Airbnb regulated into legality
The twin pressures of rent control and a booming economy have created occupations that can scarcely be imagined elsewhere, such as the master tenant: this is a person who has a large rent-controlled apartment and who makes a living by subletting rooms at market rate. Sure, the subtenants can complain, but they aren’t likely to in a city where the shortage of housing is a serious issue.
Then there’s Airbnb. The zoning and construction limits that affect the housing market also affect the hotel market. In 2007, Airbnb was formed in this world of semi-anarchy: a service that allowed people to rent out rooms to visitors. The host received more money per night than he or she would from taking on a roommate. The money offset the very high cost of living in SF, and the visitor saved money on hotel bills.
Win-win? Not quite. With no regulation, participating in Airbnb raised questions: could renters rent out space in their apartments without violating their leases? What if the renter moved in with her boyfriend but kept the rent-controlled lease to make a living as a full-time hotelier? Could landlords kick out tenants in order to rent out apartments to short-term guests? Would the hosts have recourse against crazy, violent or thieving guests – or squatters? Likewise, would the guests be protected against difficult hosts? And was the city due taxes for the lodging services? If so, should it go after the hosts, the guests or Airbnb itself to collect?
Excessive regulation led to the creation of Airbnb, and less-excessive regulation may just save it. On Oct. 7, the San Francisco Board of Supervisors passed legislation allowing residents to rent out rooms if they register with the city and hold $500,000 in liability insurance. Also, Airbnb must remit lodging taxes to the city. Airbnb is now legal, and guests and hosts alike, at the very least, know where they stood relative to the law.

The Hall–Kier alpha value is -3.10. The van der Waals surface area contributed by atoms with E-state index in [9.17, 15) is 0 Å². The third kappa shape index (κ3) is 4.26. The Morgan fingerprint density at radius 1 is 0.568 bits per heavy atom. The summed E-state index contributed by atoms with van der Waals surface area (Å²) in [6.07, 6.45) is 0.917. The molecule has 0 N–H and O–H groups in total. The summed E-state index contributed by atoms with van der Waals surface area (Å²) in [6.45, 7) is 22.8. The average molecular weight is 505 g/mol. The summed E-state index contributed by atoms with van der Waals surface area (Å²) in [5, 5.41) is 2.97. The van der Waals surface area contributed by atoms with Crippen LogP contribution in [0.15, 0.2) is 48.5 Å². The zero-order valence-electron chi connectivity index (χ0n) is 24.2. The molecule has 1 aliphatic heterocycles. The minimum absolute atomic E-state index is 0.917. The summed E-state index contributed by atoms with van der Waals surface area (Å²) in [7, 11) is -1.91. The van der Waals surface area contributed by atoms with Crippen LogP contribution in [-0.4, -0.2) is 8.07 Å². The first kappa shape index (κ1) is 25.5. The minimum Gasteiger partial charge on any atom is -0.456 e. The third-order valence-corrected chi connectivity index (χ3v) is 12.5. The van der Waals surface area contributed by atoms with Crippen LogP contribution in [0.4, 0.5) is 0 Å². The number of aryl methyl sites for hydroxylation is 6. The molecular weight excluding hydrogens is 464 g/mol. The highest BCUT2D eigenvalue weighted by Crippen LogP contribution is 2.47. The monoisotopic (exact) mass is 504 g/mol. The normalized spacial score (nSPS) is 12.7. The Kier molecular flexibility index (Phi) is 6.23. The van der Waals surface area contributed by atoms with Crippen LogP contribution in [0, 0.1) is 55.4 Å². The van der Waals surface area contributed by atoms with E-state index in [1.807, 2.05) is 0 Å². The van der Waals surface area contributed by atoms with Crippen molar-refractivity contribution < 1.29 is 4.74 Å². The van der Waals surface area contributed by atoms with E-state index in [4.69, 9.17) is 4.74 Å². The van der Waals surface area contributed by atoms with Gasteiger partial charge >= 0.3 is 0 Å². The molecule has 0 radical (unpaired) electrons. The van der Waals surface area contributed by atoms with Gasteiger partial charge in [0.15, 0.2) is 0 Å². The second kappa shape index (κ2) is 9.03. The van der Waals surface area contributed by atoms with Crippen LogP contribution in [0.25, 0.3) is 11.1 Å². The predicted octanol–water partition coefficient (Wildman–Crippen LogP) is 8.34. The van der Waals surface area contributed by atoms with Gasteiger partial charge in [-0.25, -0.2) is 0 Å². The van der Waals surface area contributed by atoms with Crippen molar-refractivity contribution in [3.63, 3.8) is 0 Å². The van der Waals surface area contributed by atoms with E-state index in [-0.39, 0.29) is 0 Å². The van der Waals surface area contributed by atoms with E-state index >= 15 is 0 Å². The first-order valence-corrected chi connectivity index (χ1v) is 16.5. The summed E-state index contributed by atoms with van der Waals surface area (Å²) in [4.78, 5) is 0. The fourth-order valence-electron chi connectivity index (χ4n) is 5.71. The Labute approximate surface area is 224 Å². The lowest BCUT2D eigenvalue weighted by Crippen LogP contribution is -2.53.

Regulation is such a complicated beast. It would be nice to say that there should be no regulation whatsoever, but let’s face it: some people will behave badly unless they are given limits. On the other hand, too much regulation creates its own issues. Rent control is a bad idea; it is an economic transfer from the landlord to the long-term tenant with no social advantages, as the tenants receive the benefit without regard to need. As with any transfer payment, once it’s in place, the beneficiaries form a tight constituency to keep it. No politician has the will to take on an issue like rent control, and there’s no time machine to undo it.
On the other hand, there’s the very interesting phenomenon of creativity acting in response to constraints. Because regulation creates problems, it creates demand for work-arounds to solve them. Airbnb is one example. Another, also from SF, is Uber: restrictions on the number of taxis meant that people who lived in San Francisco’s neighborhoods could not get cabs. The taxi drivers would rather serve tourists than troll for passengers in the Fog Belt. The market for medallions may be limited, but other forms of on-demand transportation solved the problem.
Maybe that’s the secret to economic growth in Northern California. We like to think that a high-tax, high-regulation jurisdiction would be a terrible place to do business, but people are flocking to San Francisco and surrounding cities in the hope of hitting it big. The tight regulations force creative thinking to work around them – and maybe lead to their destruction.